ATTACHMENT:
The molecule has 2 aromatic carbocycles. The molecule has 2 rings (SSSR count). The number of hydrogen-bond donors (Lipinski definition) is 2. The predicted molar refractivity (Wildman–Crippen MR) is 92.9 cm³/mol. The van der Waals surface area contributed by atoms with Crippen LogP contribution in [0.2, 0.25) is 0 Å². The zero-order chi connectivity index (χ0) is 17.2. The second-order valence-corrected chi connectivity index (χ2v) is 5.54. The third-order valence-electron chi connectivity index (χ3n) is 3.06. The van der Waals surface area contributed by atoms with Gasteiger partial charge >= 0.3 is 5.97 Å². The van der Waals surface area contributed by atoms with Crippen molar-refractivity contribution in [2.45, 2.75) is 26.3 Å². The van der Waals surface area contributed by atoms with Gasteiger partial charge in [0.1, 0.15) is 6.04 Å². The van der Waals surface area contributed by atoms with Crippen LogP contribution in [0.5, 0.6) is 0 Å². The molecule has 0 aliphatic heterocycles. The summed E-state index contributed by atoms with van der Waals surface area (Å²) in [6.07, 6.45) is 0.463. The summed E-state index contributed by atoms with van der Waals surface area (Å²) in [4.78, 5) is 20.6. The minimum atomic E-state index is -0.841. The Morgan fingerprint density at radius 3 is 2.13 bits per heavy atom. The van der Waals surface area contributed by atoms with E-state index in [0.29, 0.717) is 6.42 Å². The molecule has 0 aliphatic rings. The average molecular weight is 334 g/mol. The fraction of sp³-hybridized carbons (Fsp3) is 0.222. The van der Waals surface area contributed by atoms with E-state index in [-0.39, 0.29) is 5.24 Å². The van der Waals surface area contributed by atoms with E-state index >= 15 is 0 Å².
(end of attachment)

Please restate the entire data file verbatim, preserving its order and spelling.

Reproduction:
The molecule has 2 aromatic carbocycles. The molecule has 2 rings (SSSR count). The number of hydrogen-bond donors (Lipinski definition) is 2. The predicted molar refractivity (Wildman–Crippen MR) is 92.9 cm³/mol. The van der Waals surface area contributed by atoms with Crippen LogP contribution in [0.2, 0.25) is 0 Å². The zero-order chi connectivity index (χ0) is 17.2. The second-order valence-corrected chi connectivity index (χ2v) is 5.54. The third-order valence-electron chi connectivity index (χ3n) is 3.06. The van der Waals surface area contributed by atoms with Gasteiger partial charge >= 0.3 is 5.97 Å². The van der Waals surface area contributed by atoms with Crippen molar-refractivity contribution in [2.45, 2.75) is 26.3 Å². The van der Waals surface area contributed by atoms with Gasteiger partial charge in [0.1, 0.15) is 6.04 Å². The van der Waals surface area contributed by atoms with Crippen LogP contribution in [0.5, 0.6) is 0 Å². The molecule has 0 aliphatic heterocycles. The summed E-state index contributed by atoms with van der Waals surface area (Å²) in [6.07, 6.45) is 0.463. The summed E-state index contributed by atoms with van der Waals surface area (Å²) in [4.78, 5) is 20.6. The minimum atomic E-state index is -0.841. The Morgan fingerprint density at radius 3 is 2.13 bits per heavy atom. The van der Waals surface area contributed by atoms with E-state index in [0.29, 0.717) is 6.42 Å². The molecule has 0 aliphatic rings. The average molecular weight is 334 g/mol. The fraction of sp³-hybridized carbons (Fsp3) is 0.222. The van der Waals surface area contributed by atoms with E-state index in [-0.39, 0.29) is 5.24 Å². The van der Waals surface area contributed by atoms with E-state index >= 15 is 0 Å².